Texas Law Review
This Article focuses on the question whether, or to what extent, a federal court is bound by the explicit and implicit restrictions placed by Congress on a court's power to admit evidence. This is a question that did not arise prior to adoption of the Federal Rules of Evidence because previous prospective rulemaking in the procedural area was in truth a judicial exercise. Although Congress had an implicit veto power over rules of procedure prescribed by the Supreme Court, it never exercised that power. Thus, a lower court's decision to disregard a rule of procedure raised, as a practical matter, only problems of the relations between superior and inferior courts. On the other hand, disregard of, or substitution for, a Federal Rule of Evidence involves relations between coordinate branches of government. The question did not arise before comprehensive procedural rulemaking started in the 1930's because the earlier evidence statutes were generally remedial measures, adopted in a day when courts were more wed to strict stare decisis even in procedural matters. In that context the courts were willing to defer to the legislature in making reforms that they did not consider appropriate subjects for judicial action. Now, however, the courts do not take such a limited view of their own competence. Furthermore, in adopting evidence rules the legislature has generally been more "conservative;" the courts adopted the "reform" positions.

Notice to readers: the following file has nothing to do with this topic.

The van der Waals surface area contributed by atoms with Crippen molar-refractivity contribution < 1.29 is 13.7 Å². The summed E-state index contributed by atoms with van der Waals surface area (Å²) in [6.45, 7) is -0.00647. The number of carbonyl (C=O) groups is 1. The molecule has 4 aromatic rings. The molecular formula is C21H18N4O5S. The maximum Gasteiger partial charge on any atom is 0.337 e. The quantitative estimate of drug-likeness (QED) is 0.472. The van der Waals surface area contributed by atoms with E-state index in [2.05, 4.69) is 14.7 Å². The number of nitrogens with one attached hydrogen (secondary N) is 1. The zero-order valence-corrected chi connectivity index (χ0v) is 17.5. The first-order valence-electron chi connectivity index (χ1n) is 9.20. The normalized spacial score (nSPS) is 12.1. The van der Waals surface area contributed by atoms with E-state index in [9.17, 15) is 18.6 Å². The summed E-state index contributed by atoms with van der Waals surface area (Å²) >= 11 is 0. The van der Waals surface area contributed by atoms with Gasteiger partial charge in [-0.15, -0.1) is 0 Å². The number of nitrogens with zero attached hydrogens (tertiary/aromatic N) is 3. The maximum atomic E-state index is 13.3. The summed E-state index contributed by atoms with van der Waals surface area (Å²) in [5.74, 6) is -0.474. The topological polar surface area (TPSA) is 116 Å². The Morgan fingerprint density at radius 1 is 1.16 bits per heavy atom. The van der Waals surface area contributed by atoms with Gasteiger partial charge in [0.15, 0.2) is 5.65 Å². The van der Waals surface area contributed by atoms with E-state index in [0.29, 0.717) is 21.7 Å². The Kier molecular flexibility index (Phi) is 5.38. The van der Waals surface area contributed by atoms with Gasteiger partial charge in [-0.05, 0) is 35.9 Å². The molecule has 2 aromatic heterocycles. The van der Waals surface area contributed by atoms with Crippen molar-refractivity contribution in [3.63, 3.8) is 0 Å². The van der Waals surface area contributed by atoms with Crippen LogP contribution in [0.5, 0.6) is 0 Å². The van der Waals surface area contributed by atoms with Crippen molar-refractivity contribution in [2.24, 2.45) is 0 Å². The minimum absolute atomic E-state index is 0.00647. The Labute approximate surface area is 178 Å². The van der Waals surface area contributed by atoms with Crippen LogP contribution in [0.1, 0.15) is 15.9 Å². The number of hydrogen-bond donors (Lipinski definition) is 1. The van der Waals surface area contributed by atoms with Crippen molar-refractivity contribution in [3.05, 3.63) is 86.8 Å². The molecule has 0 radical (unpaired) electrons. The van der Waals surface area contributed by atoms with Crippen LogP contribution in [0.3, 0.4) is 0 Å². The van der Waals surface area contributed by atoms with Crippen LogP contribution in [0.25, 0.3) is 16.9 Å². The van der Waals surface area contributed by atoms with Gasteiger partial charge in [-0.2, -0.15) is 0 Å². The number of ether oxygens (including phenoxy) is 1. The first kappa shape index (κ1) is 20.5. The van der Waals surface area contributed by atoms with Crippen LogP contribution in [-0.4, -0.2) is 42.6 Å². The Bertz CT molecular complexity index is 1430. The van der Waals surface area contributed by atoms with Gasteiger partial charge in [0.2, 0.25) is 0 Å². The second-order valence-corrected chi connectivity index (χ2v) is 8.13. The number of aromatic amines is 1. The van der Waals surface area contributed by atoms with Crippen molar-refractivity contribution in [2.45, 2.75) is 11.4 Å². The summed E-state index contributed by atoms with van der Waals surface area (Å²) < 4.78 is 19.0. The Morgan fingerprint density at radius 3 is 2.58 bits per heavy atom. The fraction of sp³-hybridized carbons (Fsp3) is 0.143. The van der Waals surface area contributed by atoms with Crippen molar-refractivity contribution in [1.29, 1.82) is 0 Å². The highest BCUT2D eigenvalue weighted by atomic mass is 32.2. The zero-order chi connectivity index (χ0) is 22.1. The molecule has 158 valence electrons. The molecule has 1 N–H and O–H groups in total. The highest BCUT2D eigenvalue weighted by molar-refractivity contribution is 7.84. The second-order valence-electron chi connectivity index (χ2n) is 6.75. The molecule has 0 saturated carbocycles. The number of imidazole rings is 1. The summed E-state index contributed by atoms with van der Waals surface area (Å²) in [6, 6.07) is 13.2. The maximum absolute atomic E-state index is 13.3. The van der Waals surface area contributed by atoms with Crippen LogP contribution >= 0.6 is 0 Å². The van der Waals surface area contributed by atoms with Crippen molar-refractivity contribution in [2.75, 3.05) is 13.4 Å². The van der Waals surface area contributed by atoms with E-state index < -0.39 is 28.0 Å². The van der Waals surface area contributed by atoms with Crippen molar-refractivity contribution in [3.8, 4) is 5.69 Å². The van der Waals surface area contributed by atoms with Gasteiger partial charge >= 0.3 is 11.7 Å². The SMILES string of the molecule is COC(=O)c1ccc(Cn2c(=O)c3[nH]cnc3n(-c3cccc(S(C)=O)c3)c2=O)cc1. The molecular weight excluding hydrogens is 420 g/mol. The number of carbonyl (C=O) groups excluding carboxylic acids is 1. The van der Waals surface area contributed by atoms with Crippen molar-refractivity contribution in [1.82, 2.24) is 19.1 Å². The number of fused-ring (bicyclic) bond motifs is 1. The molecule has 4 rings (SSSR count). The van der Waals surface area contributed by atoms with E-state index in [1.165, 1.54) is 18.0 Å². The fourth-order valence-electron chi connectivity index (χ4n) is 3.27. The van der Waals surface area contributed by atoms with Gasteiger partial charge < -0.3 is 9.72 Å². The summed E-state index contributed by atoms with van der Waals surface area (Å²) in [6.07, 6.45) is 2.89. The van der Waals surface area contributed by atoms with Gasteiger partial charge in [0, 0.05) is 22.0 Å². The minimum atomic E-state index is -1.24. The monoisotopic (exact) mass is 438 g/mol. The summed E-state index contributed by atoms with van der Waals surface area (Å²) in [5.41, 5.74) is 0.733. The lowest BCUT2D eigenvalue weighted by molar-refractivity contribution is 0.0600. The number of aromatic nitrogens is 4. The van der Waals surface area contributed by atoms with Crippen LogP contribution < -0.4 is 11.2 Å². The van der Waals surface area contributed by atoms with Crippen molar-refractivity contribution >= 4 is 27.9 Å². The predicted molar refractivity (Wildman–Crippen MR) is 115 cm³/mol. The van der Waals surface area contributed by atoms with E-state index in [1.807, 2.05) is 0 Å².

Michael M. Martin,
Inherent Judicial Power: Flexibility Congress Did Not Write into the Federal Rules of Evidence , 57 Tex. L. Rev. 167
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